Matlab syntax tricks

By Raphaël - December 18th, 2016

Matlab

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Introduction and comments
Structures

Arrays

Pushing at the end of an array with end+1

Here is a basic exemple:

% Define an empty array
A = [];                     % A is empty

% Push a value at the end
A(end+1) = 18;              % A now contains 1 element
A(end+1) = 19;              % A now contains 2 element
A(end+1) = 20;              % A now contains 3 elements

>> A

A =

18    19    20

This syntax is particularly useful to fill up an array at every iteration of a loop. Note that it is generally considered a sub-optimal syntax and pre-allocation should be used as a golden rule whenever possible:

Pre-allocation exemple
% Pre-allocate the array
A = NaN();

% Fill the array within a loop
for i = 1:100
A(i) = randi(i);
end

Note that though the offical documentation generally pre-allocate arrays with zeros, pre-allocating with NaNs is generally a better pratice as it is easier to debug incorrectly assigned values.

But there are cases where the size of the resulting array cannot be predicted before the loop begins. Pre-allocation is then suboptimal, and one has to increment the size of the array whenever a new element has to be inserted; in these cases the end+1 syntax is useful. For instance:

% Define an empty array
A = [];

for i = 1:100

% Some random condition that makes the final array size unpredictable
%   Here: wait a random fraction of a second, get the number of seconds
%   in the current time and check if it is above the number of minutes.

pause(rand(1));
tmp = clock;
if tmp(end)>tmp(end-1)

% Extend the array size and assign the value
A(end+1) = i;

end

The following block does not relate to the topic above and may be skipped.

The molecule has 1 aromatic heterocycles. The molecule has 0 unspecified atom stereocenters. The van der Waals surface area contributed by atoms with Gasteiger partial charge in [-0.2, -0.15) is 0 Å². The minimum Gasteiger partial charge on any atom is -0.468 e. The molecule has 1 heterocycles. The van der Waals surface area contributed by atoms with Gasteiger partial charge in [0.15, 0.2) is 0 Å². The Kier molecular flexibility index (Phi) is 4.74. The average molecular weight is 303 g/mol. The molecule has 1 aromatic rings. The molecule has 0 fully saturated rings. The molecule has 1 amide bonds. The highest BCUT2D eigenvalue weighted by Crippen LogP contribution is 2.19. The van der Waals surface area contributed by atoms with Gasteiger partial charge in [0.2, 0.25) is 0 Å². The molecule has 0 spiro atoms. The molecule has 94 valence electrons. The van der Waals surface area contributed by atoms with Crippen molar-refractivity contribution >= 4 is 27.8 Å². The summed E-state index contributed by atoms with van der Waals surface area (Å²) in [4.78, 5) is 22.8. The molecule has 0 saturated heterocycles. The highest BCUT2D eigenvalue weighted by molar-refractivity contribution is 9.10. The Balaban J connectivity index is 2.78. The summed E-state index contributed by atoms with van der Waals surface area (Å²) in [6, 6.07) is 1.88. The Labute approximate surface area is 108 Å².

end

Finally, it is also possible to use the end+1 syntax with multi-dimensional arrays if the initial array dimensions are correctly defined. Remember you can define a dimension with zero cardinality:

% Define an empty array
A = NaN(0,2);             % A is a 0-by-2 empty array

N = 100;
for i = 1:N

% Some random condition that makes the final array size unpredictable
%   Here: draw a random number below the current index and compare it
%   against a random number below the loop size.

r = i*rand(1);
if r>N*rand(1)

% Extend the array size and memorize iteration index and value
A(end+1,:) = [i r];

end

Deleting array elements

To remove an element (or a set of elements) from an array, the elegant way simply writes:

A(I) = [];

where I denotes the indexes of the elements to remove.

In the case of multiple-elements deletion, this syntax is definitely the most efficient and elegant way. But note that for removing a single element the =[] syntax is twice as slower than redefining the array with concatenation:

% Define an array
A = 1:10;

% Array concatenation
A = [A(1:4) A(6:end)];      % Takes ~4.3e-6 seconds on my laptop

% Direct deletion
A(5) = [];                  % Takes ~8.9e-6 seconds, twice as slow!

Using strings as arrays

In Matlab, strings are arrays of chars and actually behave like any other array. For instance one can use the same concatenation syntax in all dimensions:

>> s = ['abc' 'def' 'ghi']

s =

abcdefghi

>> s = ['Hello' ; 'world']

s =

Hello
world

Indexing also works the same:

>> s = 'Hello world !';   % Define a string
>> s(7:11)                % Select a substring

ans =

world

>> s(s=='o') = '*'        % Replace all occurence of 'o' by '*'

s =

Hell* w*rld !

>> s(1:2:end) = '#'       % Replace one every two letters

s =

#e#l# #*#l# #
Introduction and comments
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